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Old 05-27-2005, 07:53 AM   #1
Registered: Mar 2005
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why do we have to export variables?

I'm not clear on why we have to export variables in linux.

For example, in a programming language you define a variable and use it. In Windows, you define an environment variable and use it. In Linux you define a variable and then you have to export it. Where are we exporting it to?

Ok, I assume someone will say "outside the shell", but what does that mean? Is there a global variable area outside the shell where variables can be exchanged between shells? Is this the only place to which variables can be "exported"? Is this similar to private and public variables in programming?

Is there any way I can define WHICH other shells have access to my exported variables? Do all other applications running have access to my exported variables? What if another shell exports a variable with the same name but a different value, does it overwrite mine?

This is all a bit foggy.

Old 05-27-2005, 08:24 AM   #2
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This adds the variable to the process environment. Under Bash (but not under the old Bourne shell) it is also possible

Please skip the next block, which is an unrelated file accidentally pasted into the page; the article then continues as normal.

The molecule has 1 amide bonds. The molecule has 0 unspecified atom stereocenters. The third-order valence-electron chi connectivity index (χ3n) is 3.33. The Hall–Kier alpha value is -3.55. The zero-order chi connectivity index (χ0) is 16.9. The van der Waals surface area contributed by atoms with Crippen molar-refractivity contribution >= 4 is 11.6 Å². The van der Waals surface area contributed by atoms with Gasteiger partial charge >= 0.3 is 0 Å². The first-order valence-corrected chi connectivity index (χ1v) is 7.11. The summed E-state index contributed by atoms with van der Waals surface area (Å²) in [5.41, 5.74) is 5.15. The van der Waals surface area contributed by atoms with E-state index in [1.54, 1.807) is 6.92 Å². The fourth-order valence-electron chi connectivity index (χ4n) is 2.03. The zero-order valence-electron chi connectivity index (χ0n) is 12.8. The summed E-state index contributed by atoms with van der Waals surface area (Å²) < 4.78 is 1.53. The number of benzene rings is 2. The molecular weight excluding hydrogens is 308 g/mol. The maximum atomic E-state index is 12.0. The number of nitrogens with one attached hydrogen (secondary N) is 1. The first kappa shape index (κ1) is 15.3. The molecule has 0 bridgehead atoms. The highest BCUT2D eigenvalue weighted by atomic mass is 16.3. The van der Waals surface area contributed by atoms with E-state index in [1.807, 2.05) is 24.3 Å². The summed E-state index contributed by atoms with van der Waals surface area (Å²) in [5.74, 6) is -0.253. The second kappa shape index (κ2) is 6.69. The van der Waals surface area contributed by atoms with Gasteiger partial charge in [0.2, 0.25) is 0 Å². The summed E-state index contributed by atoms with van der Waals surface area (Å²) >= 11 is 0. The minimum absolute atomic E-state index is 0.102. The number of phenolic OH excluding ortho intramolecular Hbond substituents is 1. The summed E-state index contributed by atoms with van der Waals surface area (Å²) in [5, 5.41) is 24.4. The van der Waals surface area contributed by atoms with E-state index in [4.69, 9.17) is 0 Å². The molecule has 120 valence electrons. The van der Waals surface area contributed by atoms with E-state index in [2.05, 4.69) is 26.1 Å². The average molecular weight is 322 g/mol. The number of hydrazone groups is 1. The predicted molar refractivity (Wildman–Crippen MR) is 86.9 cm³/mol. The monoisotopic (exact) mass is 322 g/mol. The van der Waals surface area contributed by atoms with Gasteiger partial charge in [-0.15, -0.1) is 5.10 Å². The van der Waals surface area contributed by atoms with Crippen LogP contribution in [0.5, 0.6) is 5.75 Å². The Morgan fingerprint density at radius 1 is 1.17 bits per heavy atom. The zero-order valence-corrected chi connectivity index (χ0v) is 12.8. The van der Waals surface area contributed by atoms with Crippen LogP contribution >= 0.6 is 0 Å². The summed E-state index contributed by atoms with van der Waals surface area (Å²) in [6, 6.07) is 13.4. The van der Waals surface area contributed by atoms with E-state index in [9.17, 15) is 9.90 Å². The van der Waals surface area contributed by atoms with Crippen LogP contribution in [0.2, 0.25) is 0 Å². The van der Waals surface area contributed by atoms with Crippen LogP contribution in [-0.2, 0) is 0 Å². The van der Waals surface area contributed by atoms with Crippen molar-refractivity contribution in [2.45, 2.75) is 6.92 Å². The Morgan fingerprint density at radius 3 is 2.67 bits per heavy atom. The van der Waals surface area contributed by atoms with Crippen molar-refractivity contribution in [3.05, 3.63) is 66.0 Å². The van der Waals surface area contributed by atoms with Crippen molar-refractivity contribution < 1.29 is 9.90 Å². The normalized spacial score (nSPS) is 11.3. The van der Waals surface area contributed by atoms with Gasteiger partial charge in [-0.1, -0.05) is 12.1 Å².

to declare a variable to be global on a single line by

export GLOBALVAR="global"

See also Man Page: export-1

I am not a programmer, so I have very little experience with variables. I hope this gets you the info you were seeking.
Old 05-27-2005, 09:27 AM   #3
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All processes have a process environment, containing environment variables.

In addition to that, shells have a local environment, containing local variables.

When you invoke an application, it inherits the process environment (containing the environment variables) from the shell, but not the local environment.

So if you are using a variable, and you want applications or commands that you execute to be able to see the variable as well, then you have to export it. Otherwise you don't.

It is important to note that if you start an application or command, it gets its own copy of the enivronment. Hence, you applications can never change any variables in your shell.




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